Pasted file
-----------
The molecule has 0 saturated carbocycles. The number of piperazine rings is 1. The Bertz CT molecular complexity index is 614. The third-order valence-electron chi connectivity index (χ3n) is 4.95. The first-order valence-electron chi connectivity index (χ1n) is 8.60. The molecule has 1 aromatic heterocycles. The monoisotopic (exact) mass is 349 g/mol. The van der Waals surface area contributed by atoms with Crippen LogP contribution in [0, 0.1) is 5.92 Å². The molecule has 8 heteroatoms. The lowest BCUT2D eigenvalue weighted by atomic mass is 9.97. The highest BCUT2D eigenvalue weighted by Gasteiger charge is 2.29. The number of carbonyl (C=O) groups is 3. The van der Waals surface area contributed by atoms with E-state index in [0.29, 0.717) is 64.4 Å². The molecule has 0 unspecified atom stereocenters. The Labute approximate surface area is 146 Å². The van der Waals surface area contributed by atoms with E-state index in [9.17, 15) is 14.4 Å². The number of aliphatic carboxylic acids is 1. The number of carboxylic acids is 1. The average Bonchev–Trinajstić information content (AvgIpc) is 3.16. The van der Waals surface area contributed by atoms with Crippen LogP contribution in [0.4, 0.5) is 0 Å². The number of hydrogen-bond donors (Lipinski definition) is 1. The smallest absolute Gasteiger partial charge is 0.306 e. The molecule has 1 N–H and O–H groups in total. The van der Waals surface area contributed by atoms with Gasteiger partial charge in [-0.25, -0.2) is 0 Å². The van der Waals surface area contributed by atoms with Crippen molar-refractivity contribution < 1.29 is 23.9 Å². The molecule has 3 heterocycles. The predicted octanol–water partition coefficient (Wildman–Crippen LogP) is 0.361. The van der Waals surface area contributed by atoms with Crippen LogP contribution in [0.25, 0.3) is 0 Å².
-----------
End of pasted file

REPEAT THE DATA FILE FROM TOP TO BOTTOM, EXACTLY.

The molecule has 0 saturated carbocycles. The number of piperazine rings is 1. The Bertz CT molecular complexity index is 614. The third-order valence-electron chi connectivity index (χ3n) is 4.95. The first-order valence-electron chi connectivity index (χ1n) is 8.60. The molecule has 1 aromatic heterocycles. The monoisotopic (exact) mass is 349 g/mol. The van der Waals surface area contributed by atoms with Crippen LogP contribution in [0, 0.1) is 5.92 Å². The molecule has 8 heteroatoms. The lowest BCUT2D eigenvalue weighted by atomic mass is 9.97. The highest BCUT2D eigenvalue weighted by Gasteiger charge is 2.29. The number of carbonyl (C=O) groups is 3. The van der Waals surface area contributed by atoms with E-state index in [0.29, 0.717) is 64.4 Å². The molecule has 0 unspecified atom stereocenters. The Labute approximate surface area is 146 Å². The van der Waals surface area contributed by atoms with E-state index in [9.17, 15) is 14.4 Å². The number of aliphatic carboxylic acids is 1. The number of carboxylic acids is 1. The average Bonchev–Trinajstić information content (AvgIpc) is 3.16. The van der Waals surface area contributed by atoms with Crippen LogP contribution in [0.4, 0.5) is 0 Å². The number of hydrogen-bond donors (Lipinski definition) is 1. The smallest absolute Gasteiger partial charge is 0.306 e. The molecule has 1 N–H and O–H groups in total. The van der Waals surface area contributed by atoms with Gasteiger partial charge in [-0.25, -0.2) is 0 Å². The van der Waals surface area contributed by atoms with Crippen molar-refractivity contribution < 1.29 is 23.9 Å². The molecule has 3 heterocycles. The predicted octanol–water partition coefficient (Wildman–Crippen LogP) is 0.361. The van der Waals surface area contributed by atoms with Crippen LogP contribution in [0.25, 0.3) is 0 Å².